The Latest Discoveries in Egyptology (March-April 2018)

Every few months, the Nile Scribes bring you summaries of the latest news and discoveries in Egyptology, both from the field and the lab. We’ll introduce you to the newest archaeological finds, or recently undusted manuscripts being rediscovered in museum collections, plus other new theories stirring in the Egyptological Zeitgeist. From a relief of Hatshepsut identified after decades of hiding in storage, to thousands of fragments belonging to a Late Period king, the last two months have produced some phenomenal finds that we highlight in this week’s post.

Are you up-to-date on the latest discoveries? Read our last post here

The Egyptian Ministry of Antiquities publishes a very helpful round-up of recent discoveries, events, and projects in Egypt in an accessible PDF format. The latest issue was published in March 2018 (English or Arabic).

Tattoos discovered on Egyptian mummies housed in the British Museum (Photo: British Museum)

World’s earliest figural tattoos discovered on 5,000-year-old mummies (March 1 – British Museum)

Nile Scribes: Researchers at the British Museum in London made an exciting discovery on two of the Egyptian mummies in their collection. One of the mummies, known as ‘Gebelein Man A’ was on display at the museum for over a hundred years, before his tattoos were discovered. These ancient tattoos push back our understanding of when tattooing practices began in Egypt to the Predynastic Period.

“Dating to between 3351 to 3017 BC, tattoos of animals and motifs have been discovered on two naturally mummified bodies from Egypt. Using infrared technology, figural tattoos of a wild bull and a sheep were identified on the upper arm of a male mummy, while linear and S-shaped motifs have been identified on the upper arm and shoulder of a female mummy; these are the oldest tattoos ever found on a female individual.”

Dr. Kenneth Griffin and a newly identified fragment of Hatshepsut (Photo: Swansea University)

Rare female pharaoh artwork found at Swansea University (March 23 – BBC)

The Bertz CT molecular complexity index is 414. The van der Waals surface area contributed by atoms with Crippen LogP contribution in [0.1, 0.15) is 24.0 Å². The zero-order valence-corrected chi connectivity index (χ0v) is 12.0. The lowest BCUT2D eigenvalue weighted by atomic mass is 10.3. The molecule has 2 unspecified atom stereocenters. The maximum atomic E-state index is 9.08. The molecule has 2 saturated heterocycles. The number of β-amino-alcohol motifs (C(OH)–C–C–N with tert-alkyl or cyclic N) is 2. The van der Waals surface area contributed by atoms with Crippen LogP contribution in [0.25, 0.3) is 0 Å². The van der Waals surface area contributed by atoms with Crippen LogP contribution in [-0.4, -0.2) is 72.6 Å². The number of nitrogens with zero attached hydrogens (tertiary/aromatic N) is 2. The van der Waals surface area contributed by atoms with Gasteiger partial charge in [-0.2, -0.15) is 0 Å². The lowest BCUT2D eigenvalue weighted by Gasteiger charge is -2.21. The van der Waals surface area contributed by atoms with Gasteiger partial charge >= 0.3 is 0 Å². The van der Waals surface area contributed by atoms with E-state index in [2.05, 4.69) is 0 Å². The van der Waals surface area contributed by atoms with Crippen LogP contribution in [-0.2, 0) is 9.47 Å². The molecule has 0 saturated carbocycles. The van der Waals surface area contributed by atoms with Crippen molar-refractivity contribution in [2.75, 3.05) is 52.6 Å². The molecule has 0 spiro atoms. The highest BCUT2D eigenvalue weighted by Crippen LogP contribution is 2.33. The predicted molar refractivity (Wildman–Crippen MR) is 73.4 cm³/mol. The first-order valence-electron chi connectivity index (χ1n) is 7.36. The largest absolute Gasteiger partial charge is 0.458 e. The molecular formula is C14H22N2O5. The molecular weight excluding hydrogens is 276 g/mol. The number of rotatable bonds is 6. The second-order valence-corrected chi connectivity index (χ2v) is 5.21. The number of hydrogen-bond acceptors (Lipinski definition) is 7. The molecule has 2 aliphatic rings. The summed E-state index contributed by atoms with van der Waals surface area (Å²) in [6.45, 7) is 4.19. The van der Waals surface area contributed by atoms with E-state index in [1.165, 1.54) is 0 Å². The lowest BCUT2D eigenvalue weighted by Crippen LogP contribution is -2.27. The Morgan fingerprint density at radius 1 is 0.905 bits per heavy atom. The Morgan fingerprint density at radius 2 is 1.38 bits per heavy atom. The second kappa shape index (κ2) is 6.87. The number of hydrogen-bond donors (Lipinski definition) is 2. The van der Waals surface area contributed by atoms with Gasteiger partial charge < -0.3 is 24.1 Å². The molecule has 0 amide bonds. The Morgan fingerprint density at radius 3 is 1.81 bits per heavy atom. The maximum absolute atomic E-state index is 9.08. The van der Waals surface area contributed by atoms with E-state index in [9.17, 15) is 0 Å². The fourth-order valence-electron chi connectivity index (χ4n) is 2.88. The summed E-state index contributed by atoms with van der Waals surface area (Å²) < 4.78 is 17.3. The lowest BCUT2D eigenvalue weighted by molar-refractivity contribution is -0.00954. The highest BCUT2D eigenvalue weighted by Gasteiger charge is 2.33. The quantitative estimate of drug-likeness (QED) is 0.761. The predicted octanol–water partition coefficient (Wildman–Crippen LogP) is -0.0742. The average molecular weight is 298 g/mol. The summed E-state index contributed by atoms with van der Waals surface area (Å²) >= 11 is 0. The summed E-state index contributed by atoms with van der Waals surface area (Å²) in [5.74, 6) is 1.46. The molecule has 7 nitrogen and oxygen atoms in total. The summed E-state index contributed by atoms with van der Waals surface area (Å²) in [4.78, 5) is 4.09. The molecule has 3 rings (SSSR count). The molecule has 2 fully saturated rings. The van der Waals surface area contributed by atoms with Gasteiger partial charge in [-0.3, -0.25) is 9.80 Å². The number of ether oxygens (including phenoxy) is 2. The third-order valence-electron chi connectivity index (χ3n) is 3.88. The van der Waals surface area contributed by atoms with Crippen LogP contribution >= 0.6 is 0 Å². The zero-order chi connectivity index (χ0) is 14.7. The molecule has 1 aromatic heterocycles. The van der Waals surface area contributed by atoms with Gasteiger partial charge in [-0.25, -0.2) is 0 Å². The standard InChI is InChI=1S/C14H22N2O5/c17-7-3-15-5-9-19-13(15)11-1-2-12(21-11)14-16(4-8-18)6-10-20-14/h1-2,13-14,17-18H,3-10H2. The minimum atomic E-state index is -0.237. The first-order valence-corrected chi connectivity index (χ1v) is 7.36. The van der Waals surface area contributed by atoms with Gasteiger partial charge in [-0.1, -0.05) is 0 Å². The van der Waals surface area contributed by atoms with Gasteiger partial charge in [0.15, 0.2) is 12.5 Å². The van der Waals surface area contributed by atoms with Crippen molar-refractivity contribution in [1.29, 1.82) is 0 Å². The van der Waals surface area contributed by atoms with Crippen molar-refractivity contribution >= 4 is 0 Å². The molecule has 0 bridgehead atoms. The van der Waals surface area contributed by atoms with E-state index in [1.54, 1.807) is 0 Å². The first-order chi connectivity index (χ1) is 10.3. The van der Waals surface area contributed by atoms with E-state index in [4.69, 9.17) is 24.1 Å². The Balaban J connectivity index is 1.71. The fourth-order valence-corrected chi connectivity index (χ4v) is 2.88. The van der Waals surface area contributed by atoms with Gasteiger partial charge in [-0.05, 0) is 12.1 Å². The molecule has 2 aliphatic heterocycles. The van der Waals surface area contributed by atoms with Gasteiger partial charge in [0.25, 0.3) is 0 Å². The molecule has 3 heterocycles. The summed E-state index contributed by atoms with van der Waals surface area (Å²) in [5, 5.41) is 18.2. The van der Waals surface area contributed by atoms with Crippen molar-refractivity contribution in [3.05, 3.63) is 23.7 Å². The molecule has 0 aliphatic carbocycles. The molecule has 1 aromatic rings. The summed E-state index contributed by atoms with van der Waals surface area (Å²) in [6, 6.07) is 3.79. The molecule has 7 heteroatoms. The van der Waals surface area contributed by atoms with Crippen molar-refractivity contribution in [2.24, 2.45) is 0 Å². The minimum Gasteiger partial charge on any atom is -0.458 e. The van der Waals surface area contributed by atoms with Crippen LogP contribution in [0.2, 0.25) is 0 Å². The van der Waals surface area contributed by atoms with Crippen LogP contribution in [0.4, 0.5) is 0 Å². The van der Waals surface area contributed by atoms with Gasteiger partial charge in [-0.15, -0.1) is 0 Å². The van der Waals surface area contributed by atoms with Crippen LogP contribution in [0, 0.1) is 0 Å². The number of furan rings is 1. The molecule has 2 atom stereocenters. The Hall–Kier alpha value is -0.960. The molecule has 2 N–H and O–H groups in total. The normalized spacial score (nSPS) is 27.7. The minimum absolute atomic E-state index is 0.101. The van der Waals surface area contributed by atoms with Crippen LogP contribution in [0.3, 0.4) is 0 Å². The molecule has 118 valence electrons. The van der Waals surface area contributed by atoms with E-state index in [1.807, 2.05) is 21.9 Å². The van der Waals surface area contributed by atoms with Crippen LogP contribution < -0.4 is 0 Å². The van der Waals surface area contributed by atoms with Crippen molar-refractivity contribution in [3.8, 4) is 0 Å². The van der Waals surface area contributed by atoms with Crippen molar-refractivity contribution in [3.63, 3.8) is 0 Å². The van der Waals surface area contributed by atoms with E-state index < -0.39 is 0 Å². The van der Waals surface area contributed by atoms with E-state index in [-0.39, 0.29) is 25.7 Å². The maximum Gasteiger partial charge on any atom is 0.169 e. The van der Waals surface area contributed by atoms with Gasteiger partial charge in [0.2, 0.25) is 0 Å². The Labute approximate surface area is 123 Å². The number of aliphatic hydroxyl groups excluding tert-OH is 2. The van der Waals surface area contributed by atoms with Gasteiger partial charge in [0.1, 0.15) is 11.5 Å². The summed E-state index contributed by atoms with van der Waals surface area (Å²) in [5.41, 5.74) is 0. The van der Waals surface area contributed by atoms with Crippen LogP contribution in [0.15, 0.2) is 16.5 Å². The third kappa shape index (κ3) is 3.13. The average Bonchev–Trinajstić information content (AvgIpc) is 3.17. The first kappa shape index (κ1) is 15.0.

NS: Scholars at times make fortuitous discoveries in the archives or storage areas of a museum (in Toronto, we remember Gordo the Barosaurus, who was hidden for over four decades). In this case, an Egyptologist working with the Egypt Centre at Swansea University in Wales came across a photograph of a relief in storage that warranted a closer look: 

“An Egyptian artwork that had languished in storage for over forty years has been identified as an extremely rare depiction of one of Egypt’s few female pharaohs. The relief sculpture was discovered at Swansea University’s Egypt Centre during a routine student handling session. It depicts Hatshepsut, one of just five women known to have ruled the empire. It came to the city in 1971 as part of Sir Henry Wellcome’s collection. The discovery was made by Egyptology lecturer Dr. Ken Griffin on International Women’s Day.”

Graeco-Roman temple discovered near Siwa Oasis (Photo: Ministry of Antiquities)

Remains of Graeco-Roman temple discovered near Egypt’s Siwa Oasis (April 4 – Ahram)

NS: In the process of removing debris from the al-Salam site just east of the Siwa Oasis, an Egyptian mission discovered architectural fragments including lintels, statue fragments, as well as parts of a temple’s foundation. The temple is thought to date to Graeco-Roman times.

“An Egyptian archaeological mission from the Supreme Council of Antiquities has uncovered the remains of a Graeco-Roman temple while carrying our excavation work at the Al-Salam archaeological site, about 50km east of the Siwa Oasis. Aymen Ashmawi, the head of the Ancient Egyptian Antiquities Department at the Ministry of Antiquities, said that the mission uncovered the front part of the temple as well as parts of its foundations, its main entrance and one-metre thick stones from its outer wall. The outer wall leads to a front courtyard with entrances to chambers.”